God’s dark side, and mine

I take it to be a sign of growth into wholeness, and not of laziness, self-absorption, or degeneration, that I’m more accepting of the less desirable aspects of my nature. “I must have a dark side also,” Jung believed, “if I am to be whole.” The dark aspects of my nature – parts I don’t and probably never will fully understand and have been taught to deny, devalue, or eliminate – are not things to be eliminated. They are things to be embraced as integral to the whole person I am, dimensions of myself waiting to be loved – to be valued as essential to my wholeness, as H. Richard Niebuhr would put it. They are daemons at home in me, waiting for their worth to be revealed, “dragons that at the last moment turn into princesses,” as Rilke believed. “[P]erhaps all the dragons of our lives,” he wrote, “are princesses who are only waiting to see us once beautiful and brave. Perhaps everything terrible is in its deepest being something helpless that wants help from us” (Letters to a Young Poet). My maturing – anyone’s maturing – involves learning to relate holistically to the darkness within.

A basic part of morning and evening prayer for Jews is the recitation of the Shema, part of which recalls the command to “love the Lord your God with all your heart, and with all your soul, and with all your might” (Deut. 6:4). Jesus affirmed it as the greatest commandment (Mark 12:30). Luke added an intellectual component: “and with all your mind” (Luke 10:27). Loving God requires the use of all aspects of myself, including aspects I’ve learned to wish I didn’t have, the ones I’ve tried to purge. Fully loving God requires that I employ even those parts of myself from which darker impulses, the seven deadly sins, arise: pride, greed, lust, envy, gluttony, wrath, and sloth. God must know something I don’t know about my whole self, something my traditional religious upbringing has denied me, something that perhaps can be discovered only late in the journey of faith and that must be discovered if my faith is to ripen, if my whole self is to emerge from its chrysalis.

So it is with God. John, the author of three letters of the Christian scriptures, wrote “that God is light and in him there is no darkness at all” (1 John 1:5). I’m not so certain. If Anaïs Nin was right, that “We don’t see the world as it is, we see it as we are,” it must be that we also see God not as God is but as we are. Each of our descriptions of the ineffable God is not really a description of God but is a projection of an aspect of ourselves that we have not yet completely manifested and need to elevate; it’s an attribution of cause or source for an experience on which we place extraordinarily high value; or it’s the sanctification of a deep human hope or need. String enough of those together and give them enough time, and they become tradition and eventually dogma. “God is light and in him there is no darkness at all” is a good example. It’s hardly ever questioned, and then only quietly and at the very edges of traditional faith.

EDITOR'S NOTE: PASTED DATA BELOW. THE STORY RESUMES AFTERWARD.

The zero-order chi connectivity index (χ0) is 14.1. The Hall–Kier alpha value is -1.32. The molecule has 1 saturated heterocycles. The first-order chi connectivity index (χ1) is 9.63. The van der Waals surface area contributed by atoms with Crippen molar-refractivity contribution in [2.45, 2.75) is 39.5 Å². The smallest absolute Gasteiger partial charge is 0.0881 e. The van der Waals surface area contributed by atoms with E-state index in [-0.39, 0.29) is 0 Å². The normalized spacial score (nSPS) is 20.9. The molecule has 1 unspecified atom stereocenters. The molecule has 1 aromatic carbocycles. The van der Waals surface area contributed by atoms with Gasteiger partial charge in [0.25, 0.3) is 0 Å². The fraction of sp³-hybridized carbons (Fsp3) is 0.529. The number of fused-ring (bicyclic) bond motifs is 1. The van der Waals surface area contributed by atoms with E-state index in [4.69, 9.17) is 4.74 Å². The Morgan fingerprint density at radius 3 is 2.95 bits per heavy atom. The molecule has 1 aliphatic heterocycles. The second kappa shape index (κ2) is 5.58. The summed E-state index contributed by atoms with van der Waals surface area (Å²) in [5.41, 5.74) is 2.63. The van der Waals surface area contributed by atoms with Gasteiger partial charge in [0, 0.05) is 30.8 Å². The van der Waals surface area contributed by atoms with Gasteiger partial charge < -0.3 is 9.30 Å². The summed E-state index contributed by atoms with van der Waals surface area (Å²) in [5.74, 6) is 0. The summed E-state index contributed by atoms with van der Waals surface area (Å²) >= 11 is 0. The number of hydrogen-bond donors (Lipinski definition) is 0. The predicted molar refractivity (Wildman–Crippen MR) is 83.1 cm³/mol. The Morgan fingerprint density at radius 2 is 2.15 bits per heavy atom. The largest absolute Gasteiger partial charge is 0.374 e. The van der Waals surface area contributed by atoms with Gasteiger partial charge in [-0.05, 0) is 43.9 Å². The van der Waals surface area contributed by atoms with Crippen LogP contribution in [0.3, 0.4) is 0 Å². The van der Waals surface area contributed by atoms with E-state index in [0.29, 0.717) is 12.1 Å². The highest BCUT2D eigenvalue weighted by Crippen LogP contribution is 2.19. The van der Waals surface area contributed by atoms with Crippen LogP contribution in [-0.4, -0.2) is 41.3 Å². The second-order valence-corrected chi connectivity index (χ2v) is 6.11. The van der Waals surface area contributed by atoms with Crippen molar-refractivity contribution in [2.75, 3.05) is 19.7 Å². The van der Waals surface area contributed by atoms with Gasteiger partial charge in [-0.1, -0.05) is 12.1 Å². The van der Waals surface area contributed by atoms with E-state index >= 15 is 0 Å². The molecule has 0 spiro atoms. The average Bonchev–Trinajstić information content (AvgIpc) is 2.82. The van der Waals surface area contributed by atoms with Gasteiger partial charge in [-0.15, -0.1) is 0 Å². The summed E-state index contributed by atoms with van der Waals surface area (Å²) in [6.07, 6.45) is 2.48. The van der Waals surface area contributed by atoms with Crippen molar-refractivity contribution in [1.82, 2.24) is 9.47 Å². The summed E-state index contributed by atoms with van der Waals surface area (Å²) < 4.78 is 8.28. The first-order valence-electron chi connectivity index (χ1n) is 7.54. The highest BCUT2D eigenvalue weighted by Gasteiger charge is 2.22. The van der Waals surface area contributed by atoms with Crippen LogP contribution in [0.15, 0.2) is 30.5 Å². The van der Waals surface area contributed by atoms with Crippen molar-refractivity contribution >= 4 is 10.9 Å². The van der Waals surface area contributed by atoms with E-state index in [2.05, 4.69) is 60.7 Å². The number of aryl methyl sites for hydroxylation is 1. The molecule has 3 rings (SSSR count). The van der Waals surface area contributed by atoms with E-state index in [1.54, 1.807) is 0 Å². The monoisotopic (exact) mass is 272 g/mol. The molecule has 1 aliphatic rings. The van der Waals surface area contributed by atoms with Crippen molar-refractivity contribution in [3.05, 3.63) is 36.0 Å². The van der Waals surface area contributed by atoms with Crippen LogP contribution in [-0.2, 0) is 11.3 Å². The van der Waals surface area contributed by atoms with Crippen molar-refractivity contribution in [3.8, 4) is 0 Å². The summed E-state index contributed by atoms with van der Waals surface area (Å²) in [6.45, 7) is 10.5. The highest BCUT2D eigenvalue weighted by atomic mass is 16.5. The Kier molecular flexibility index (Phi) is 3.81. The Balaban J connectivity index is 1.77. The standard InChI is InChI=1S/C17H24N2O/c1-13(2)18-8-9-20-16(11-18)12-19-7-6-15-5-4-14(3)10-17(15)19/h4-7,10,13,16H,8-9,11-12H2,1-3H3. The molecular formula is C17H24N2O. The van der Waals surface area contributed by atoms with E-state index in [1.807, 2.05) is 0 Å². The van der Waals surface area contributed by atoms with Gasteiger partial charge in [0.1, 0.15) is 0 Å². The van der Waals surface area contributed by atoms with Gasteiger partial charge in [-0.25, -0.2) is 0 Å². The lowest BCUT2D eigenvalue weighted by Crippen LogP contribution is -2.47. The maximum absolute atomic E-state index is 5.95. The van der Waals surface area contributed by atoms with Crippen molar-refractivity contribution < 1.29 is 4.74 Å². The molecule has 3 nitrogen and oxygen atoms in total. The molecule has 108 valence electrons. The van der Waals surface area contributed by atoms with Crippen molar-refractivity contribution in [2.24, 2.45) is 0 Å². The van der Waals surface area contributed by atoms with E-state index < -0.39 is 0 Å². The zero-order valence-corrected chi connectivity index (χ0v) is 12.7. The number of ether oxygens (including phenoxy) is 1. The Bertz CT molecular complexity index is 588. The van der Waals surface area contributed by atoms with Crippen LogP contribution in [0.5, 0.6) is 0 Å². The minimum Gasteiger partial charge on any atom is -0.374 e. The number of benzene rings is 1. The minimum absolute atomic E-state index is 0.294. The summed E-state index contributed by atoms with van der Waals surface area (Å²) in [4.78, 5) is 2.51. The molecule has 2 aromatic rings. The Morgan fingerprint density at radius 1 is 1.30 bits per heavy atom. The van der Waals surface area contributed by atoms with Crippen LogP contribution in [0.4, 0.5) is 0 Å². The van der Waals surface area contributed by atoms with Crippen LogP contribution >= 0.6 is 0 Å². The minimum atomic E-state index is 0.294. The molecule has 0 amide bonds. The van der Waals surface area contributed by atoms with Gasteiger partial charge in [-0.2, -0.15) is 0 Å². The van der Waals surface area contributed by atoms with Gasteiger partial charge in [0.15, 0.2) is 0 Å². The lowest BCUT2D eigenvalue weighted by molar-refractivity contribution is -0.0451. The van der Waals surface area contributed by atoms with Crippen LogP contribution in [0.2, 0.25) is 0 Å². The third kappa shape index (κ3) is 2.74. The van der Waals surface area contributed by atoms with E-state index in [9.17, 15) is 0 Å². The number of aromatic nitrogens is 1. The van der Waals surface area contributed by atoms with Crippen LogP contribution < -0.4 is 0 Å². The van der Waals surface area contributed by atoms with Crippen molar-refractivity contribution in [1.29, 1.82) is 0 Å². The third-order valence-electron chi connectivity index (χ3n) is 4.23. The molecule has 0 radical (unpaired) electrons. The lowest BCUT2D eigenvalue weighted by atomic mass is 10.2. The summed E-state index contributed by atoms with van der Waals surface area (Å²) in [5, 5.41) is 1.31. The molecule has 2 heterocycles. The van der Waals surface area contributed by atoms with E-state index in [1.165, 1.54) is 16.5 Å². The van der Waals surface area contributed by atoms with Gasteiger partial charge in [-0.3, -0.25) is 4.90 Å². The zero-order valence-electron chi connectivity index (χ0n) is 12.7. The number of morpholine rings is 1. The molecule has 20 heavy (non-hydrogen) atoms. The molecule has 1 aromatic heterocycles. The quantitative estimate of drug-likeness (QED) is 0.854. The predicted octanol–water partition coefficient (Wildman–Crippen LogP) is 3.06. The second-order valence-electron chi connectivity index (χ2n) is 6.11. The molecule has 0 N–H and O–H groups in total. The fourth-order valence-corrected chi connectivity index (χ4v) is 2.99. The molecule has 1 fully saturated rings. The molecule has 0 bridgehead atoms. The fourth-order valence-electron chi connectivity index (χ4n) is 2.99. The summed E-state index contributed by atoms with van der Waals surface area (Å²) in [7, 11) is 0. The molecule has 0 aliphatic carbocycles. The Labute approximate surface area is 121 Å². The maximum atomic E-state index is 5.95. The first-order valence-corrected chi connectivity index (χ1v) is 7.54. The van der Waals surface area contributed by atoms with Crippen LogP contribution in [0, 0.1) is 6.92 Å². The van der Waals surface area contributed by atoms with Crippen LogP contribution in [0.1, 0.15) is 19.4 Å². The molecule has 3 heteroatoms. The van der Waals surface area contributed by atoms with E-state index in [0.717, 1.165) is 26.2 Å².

But the counterpart to John’s message does appear in scripture, even if rarely. God’s dark side is revealed in Isaiah, where God says to the prophet, “I am the Lord, and there is no other. I form light and create darkness, I make weal and create woe; I the Lord do all these things” (Isa. 45:6-7). There is no other god, no demigod, that creates darkness and woe; it is YHWH, the God of Abraham, Isaac, and Jacob, and of Jesus, who does these things. We don’t know what to do with that aspect of God’s nature, so we deny it and create in our imagination other sources or reasons for the existence of darkness and woe. Far earlier than Isaiah, in a folk tale that predates our scriptures, Job asked, “Shall we not receive the good at the hand of God, and not receive the bad” (Job. 2:10)? Must we refuse to receive the bad God deals us by attributing it to some other force? That darkness – that mystery, that ineffability – is scattered throughout the history of our faith recorded in the Hebrew and Christian scriptures.

“In returning and rest you shall be saved,” Isaiah heard God say (Isa. 30:15). Come to the quiet, God says, like a weaned child to its mother’s arms (Ps. 131), and there you will find the wholeness you seek. Let me lead you to green pastures and still waters, God says (Ps. 23), and there you will find you need nothing more. Be gathered to me like a hen gathers her brood under her wings, God says (Luke 13:34), and there your search will be over and you will be complete. But know this, God cautions: there you will also be face to face with my impenetrable darkness, with aspects of divine Mystery you will never understand but which you must embrace, with questions for which there is no answer and which will be your constant companions throughout life.

If I am ever to be at home with the one living God and find my true self in the process, I’ll need to embrace God’s dark side, and my own.

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